I’m searching about cutting memcpy time on my CUDA programs.
Memory transfer between host (DRAM) and device (RTX 3090) go through PCIe slot. PCIe 3.0 transfers data at 16 GT/s, and DDR4-2666 memory transfers data at ~2.6 GT/s. Then can I speed up memcpy time by just upgrading my DDR4-2666 to DDR5-4800 (~4.8 GT/s)?
Is there any additional constraints?
You need to consider the bandwidth of each interface (bytes/s). The bandwidth of the DRAM on your system is already far larger than the bandwidth of the PCIE 3.0 interface (about 12GB/s achievable, in practice.) Increasing the speed of your system DRAM is not likely to have any impact.
The only exception might be if your code is doing transfers at the same time that other CPU threads are making intensive use of the system DRAM.
I would expect a minor incremental performance benefit for transfers from and to pageable system memory, due to the system-memory-to-system-memory copy step that it involves. But since you seem to be focused on performance, your application is likely already using pinned rather than pageable memory, making throughput solely limited by the transfer across PCIe.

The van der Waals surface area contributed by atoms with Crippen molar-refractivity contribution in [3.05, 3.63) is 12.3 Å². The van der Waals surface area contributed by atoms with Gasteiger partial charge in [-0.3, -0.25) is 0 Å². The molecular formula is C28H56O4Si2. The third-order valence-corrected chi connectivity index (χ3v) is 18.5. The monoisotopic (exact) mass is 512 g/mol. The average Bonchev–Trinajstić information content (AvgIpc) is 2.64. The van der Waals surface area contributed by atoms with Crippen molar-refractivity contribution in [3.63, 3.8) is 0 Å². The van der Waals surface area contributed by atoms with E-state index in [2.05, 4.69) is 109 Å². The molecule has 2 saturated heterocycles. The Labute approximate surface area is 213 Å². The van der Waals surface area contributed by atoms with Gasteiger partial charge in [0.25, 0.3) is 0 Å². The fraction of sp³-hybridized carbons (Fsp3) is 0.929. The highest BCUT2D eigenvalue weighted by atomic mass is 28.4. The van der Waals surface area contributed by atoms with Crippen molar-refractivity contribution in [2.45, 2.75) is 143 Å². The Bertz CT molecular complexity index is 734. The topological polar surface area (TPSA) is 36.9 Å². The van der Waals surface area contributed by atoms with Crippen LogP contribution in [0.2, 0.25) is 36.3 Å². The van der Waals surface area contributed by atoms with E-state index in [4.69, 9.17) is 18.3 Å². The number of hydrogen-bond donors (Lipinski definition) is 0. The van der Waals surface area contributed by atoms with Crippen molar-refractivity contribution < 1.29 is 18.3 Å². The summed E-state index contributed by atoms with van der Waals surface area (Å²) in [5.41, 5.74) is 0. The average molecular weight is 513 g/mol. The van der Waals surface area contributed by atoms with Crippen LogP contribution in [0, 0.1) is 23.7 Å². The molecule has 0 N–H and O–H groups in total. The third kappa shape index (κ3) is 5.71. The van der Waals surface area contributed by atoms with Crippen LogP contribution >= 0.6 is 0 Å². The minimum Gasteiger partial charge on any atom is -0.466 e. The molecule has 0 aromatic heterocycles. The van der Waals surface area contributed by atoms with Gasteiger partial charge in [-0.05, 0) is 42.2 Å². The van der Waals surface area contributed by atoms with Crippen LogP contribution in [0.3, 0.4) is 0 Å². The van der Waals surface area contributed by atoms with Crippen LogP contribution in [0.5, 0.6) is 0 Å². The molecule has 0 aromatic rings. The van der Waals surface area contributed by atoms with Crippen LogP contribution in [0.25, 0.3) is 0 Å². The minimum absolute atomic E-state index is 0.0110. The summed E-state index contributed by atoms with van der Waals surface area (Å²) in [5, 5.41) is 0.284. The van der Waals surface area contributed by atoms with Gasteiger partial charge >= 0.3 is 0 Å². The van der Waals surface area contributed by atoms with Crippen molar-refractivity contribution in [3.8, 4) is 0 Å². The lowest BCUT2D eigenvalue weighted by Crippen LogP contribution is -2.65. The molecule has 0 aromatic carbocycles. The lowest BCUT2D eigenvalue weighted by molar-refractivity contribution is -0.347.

I concur with Robert_Crovella that you might observe a performance benefit even with pinned memory in exceptional circumstances, e.g. when system memory is being hammered with other activity (either CPU initiated or transfers to/from other GPUs or high-speed I/O devices). I do not recall ever observing such a situation with recent x86-64 systems that use high-speed DDR4, but it seems possible in principle.
Note that PCIe transfer is packetized at various protocol levels, and therefore total effective throughput is lower when transferring in small chunks instead of large chunks. Close to maximum possible PCIe throughput is usually achieved only when individual transfers reach on the order of a million bytes. That might influence how you structure transfers across PCIe in your code.
It may also be worth considering simple forms of data compression when moving data across PCIe, then decompress on the GPU if necessary. This approach may be as simple as choosing the narrowest suitable data type, e.g. choosing
float instead of
double. A lot of data provided by real-life data sources such as sensors tends to require a relatively small number of bits, as A/D converters typically spit out only 12-16 bits.